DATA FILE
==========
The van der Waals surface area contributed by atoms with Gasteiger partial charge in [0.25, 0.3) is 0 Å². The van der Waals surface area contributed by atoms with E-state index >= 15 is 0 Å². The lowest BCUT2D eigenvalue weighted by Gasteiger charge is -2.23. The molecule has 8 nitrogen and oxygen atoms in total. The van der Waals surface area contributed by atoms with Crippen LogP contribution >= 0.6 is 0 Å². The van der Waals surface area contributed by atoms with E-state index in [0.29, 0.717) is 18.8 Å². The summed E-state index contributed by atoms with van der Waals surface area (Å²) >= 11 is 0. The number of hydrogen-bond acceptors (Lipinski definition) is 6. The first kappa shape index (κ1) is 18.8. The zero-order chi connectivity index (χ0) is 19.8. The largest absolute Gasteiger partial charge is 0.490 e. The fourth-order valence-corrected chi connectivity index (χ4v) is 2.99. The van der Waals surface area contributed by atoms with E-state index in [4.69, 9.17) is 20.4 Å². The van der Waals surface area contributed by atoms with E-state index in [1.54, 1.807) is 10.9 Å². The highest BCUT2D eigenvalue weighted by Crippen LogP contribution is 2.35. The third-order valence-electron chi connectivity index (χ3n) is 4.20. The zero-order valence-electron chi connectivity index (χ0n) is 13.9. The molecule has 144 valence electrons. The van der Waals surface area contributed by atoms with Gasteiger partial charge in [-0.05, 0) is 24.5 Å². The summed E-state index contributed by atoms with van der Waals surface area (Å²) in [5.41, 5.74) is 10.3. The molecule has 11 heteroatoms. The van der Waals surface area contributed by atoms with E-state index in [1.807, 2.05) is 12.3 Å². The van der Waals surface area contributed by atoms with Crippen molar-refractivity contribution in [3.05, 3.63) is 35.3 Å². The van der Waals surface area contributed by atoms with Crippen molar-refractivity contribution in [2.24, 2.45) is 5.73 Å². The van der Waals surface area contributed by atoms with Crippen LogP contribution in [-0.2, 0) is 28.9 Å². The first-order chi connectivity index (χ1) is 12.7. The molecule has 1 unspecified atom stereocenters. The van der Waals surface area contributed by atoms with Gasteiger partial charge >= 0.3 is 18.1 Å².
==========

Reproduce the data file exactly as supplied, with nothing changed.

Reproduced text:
The van der Waals surface area contributed by atoms with Gasteiger partial charge in [0.25, 0.3) is 0 Å². The van der Waals surface area contributed by atoms with E-state index >= 15 is 0 Å². The lowest BCUT2D eigenvalue weighted by Gasteiger charge is -2.23. The molecule has 8 nitrogen and oxygen atoms in total. The van der Waals surface area contributed by atoms with Crippen LogP contribution >= 0.6 is 0 Å². The van der Waals surface area contributed by atoms with E-state index in [0.29, 0.717) is 18.8 Å². The summed E-state index contributed by atoms with van der Waals surface area (Å²) >= 11 is 0. The number of hydrogen-bond acceptors (Lipinski definition) is 6. The first kappa shape index (κ1) is 18.8. The zero-order chi connectivity index (χ0) is 19.8. The largest absolute Gasteiger partial charge is 0.490 e. The fourth-order valence-corrected chi connectivity index (χ4v) is 2.99. The van der Waals surface area contributed by atoms with E-state index in [4.69, 9.17) is 20.4 Å². The van der Waals surface area contributed by atoms with E-state index in [1.54, 1.807) is 10.9 Å². The highest BCUT2D eigenvalue weighted by Crippen LogP contribution is 2.35. The third-order valence-electron chi connectivity index (χ3n) is 4.20. The zero-order valence-electron chi connectivity index (χ0n) is 13.9. The molecule has 144 valence electrons. The van der Waals surface area contributed by atoms with Gasteiger partial charge in [-0.05, 0) is 24.5 Å². The summed E-state index contributed by atoms with van der Waals surface area (Å²) in [5.41, 5.74) is 10.3. The molecule has 11 heteroatoms. The van der Waals surface area contributed by atoms with E-state index in [1.807, 2.05) is 12.3 Å². The van der Waals surface area contributed by atoms with Crippen molar-refractivity contribution in [3.05, 3.63) is 35.3 Å². The van der Waals surface area contributed by atoms with Crippen molar-refractivity contribution in [2.24, 2.45) is 5.73 Å². The van der Waals surface area contributed by atoms with Crippen LogP contribution in [-0.2, 0) is 28.9 Å². The first-order chi connectivity index (χ1) is 12.7. The molecule has 1 unspecified atom stereocenters. The van der Waals surface area contributed by atoms with Gasteiger partial charge >= 0.3 is 18.1 Å².